Outlook For The Chinese Economy

We had the pleasure of speaking to Tao Wang, UBS chief China economist, last week on our Behind the Markets podcast. Wang is based in Hong Kong, and her team leverages insights from the UBS evidence labs, with data scientists all over the world tracking what is happening in the global economy and the Chinese economy.

Wang acknowledges there are issues with the availability of reliable data for the Chinese economy, but compared to other emerging market economies, Wang believes the data happens to be quite good.

Wang emphasized that gross domestic product (GDP) is always a key estimate figure and there are inherent methodology issues in estimates. She acknowledges that there could also be data manipulation from local officials. Wang’s team tries to get corroborative evidence from a wide swath of data points like industrial production, property activities, exports and imports, which can be verified against other country data to get a better understanding of the economy. When construction is strong, Wang looks at steel production and iron ore to verify the strength.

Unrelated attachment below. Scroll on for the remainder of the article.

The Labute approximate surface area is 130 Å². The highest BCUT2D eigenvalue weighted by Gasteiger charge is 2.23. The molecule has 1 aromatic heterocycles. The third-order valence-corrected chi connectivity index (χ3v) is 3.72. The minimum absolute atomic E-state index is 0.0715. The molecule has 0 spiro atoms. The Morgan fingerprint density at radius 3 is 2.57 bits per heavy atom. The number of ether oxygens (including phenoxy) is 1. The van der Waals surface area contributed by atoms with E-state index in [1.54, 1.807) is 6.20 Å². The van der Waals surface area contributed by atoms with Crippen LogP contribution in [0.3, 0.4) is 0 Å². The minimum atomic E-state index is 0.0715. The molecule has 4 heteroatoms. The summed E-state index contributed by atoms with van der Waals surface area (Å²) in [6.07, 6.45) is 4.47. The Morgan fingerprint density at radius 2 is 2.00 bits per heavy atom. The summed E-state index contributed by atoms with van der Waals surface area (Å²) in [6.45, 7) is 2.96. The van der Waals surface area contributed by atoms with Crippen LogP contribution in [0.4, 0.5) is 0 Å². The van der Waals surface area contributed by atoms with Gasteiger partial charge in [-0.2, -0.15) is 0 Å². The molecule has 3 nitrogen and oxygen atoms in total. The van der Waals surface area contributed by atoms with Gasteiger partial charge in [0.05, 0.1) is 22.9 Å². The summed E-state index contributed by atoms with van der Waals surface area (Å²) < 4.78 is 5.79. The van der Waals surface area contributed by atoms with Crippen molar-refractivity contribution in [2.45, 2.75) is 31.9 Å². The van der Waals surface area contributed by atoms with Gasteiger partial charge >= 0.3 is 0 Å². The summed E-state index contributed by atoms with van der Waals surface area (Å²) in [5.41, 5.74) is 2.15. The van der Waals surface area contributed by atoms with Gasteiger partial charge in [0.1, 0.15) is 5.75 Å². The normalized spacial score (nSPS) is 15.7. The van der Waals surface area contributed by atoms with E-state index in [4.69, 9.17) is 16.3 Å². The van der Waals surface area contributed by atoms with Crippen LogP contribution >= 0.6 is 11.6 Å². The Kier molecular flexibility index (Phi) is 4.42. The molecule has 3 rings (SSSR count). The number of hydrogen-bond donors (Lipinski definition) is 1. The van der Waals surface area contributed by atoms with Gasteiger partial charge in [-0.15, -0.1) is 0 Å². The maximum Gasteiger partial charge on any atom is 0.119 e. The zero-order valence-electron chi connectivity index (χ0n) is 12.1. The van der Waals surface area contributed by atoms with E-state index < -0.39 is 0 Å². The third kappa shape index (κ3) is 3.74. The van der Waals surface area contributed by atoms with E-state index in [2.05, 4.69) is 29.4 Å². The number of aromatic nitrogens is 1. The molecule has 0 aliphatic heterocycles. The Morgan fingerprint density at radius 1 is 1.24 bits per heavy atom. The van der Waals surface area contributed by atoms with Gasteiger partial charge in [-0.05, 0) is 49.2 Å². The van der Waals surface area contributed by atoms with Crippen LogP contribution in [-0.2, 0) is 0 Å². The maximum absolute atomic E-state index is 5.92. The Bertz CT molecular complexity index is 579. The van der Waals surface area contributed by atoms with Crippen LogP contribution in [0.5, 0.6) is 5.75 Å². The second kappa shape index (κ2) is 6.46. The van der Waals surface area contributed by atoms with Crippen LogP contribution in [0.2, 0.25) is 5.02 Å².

First in, First out

China was the first to shut down from the novel coronavirus with a “forced recession.” While people’s movement was still relatively slow in April, industrial production and port activity (for export and imports) had a sharp rebound earlier than expected. Many of those activities are currently back to normal or above normal at this stage of the year.

Bigger gatherings and events are still lagging behind, however, although domestic travel is recovering as well. Wang’s team is looking at year-over-year growth of 5%–6% in the third and fourth quarters of 2020.

Different Government Responses

China locked down Wuhan, the epicenter of the virus, which was bad for the province but helped prevent the virus from spreading throughout the country. The Chinese government focused its relief measures on getting people back to work, which was a challenge with public transportation shut down. Compared to the U.S., there were very few subsidies given to individuals, and instead, the government tried to help reopen the economy more quickly.

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